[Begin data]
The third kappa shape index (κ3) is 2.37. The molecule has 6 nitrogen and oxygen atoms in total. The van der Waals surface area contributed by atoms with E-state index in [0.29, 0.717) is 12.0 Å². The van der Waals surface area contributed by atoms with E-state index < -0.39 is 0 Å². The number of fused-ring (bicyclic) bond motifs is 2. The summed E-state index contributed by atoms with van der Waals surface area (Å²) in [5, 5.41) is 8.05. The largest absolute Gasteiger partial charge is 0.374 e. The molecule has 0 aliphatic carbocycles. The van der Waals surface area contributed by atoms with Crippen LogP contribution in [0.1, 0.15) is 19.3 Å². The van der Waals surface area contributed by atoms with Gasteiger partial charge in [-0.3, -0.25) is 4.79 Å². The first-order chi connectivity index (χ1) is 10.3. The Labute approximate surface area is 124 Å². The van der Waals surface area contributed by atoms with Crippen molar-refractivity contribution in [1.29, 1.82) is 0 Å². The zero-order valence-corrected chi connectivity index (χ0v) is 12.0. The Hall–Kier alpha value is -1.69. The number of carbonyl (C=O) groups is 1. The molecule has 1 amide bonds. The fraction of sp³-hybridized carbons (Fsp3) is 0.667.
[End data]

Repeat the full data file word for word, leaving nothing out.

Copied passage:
The third kappa shape index (κ3) is 2.37. The molecule has 6 nitrogen and oxygen atoms in total. The van der Waals surface area contributed by atoms with E-state index in [0.29, 0.717) is 12.0 Å². The van der Waals surface area contributed by atoms with E-state index < -0.39 is 0 Å². The number of fused-ring (bicyclic) bond motifs is 2. The summed E-state index contributed by atoms with van der Waals surface area (Å²) in [5, 5.41) is 8.05. The largest absolute Gasteiger partial charge is 0.374 e. The molecule has 0 aliphatic carbocycles. The van der Waals surface area contributed by atoms with Crippen LogP contribution in [0.1, 0.15) is 19.3 Å². The van der Waals surface area contributed by atoms with Gasteiger partial charge in [-0.3, -0.25) is 4.79 Å². The first-order chi connectivity index (χ1) is 10.3. The Labute approximate surface area is 124 Å². The van der Waals surface area contributed by atoms with Crippen molar-refractivity contribution in [1.29, 1.82) is 0 Å². The zero-order valence-corrected chi connectivity index (χ0v) is 12.0. The Hall–Kier alpha value is -1.69. The number of carbonyl (C=O) groups is 1. The molecule has 1 amide bonds. The fraction of sp³-hybridized carbons (Fsp3) is 0.667.